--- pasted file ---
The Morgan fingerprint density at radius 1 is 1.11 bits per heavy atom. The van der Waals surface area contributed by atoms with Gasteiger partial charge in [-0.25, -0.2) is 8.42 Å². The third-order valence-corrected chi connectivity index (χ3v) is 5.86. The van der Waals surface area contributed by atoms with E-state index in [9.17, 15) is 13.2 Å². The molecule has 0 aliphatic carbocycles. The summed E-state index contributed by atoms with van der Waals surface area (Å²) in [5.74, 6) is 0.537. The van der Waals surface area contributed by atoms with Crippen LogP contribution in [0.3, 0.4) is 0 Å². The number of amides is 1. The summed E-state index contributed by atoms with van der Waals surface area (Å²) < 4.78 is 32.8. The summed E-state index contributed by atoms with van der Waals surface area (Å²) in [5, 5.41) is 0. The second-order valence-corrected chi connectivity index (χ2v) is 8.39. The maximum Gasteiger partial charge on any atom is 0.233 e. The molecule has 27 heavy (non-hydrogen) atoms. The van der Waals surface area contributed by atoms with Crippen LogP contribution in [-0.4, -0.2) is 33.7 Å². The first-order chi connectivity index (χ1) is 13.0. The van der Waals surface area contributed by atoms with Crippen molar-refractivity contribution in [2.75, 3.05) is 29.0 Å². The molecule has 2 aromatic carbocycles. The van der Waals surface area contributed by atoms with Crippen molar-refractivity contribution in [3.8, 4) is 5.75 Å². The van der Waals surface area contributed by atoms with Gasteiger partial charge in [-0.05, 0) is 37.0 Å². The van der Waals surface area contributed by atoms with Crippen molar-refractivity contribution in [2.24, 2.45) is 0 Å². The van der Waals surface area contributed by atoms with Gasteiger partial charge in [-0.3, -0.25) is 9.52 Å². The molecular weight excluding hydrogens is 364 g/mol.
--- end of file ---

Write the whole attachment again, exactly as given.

The Morgan fingerprint density at radius 1 is 1.11 bits per heavy atom. The van der Waals surface area contributed by atoms with Gasteiger partial charge in [-0.25, -0.2) is 8.42 Å². The third-order valence-corrected chi connectivity index (χ3v) is 5.86. The van der Waals surface area contributed by atoms with E-state index in [9.17, 15) is 13.2 Å². The molecule has 0 aliphatic carbocycles. The summed E-state index contributed by atoms with van der Waals surface area (Å²) in [5.74, 6) is 0.537. The van der Waals surface area contributed by atoms with Crippen LogP contribution in [0.3, 0.4) is 0 Å². The number of amides is 1. The summed E-state index contributed by atoms with van der Waals surface area (Å²) < 4.78 is 32.8. The summed E-state index contributed by atoms with van der Waals surface area (Å²) in [5, 5.41) is 0. The second-order valence-corrected chi connectivity index (χ2v) is 8.39. The maximum Gasteiger partial charge on any atom is 0.233 e. The molecule has 27 heavy (non-hydrogen) atoms. The van der Waals surface area contributed by atoms with Crippen LogP contribution in [-0.4, -0.2) is 33.7 Å². The first-order chi connectivity index (χ1) is 13.0. The van der Waals surface area contributed by atoms with Crippen molar-refractivity contribution in [2.75, 3.05) is 29.0 Å². The molecule has 2 aromatic carbocycles. The van der Waals surface area contributed by atoms with Crippen molar-refractivity contribution in [3.8, 4) is 5.75 Å². The van der Waals surface area contributed by atoms with Gasteiger partial charge in [-0.05, 0) is 37.0 Å². The van der Waals surface area contributed by atoms with Crippen molar-refractivity contribution in [2.24, 2.45) is 0 Å². The van der Waals surface area contributed by atoms with Gasteiger partial charge in [-0.3, -0.25) is 9.52 Å². The molecular weight excluding hydrogens is 364 g/mol.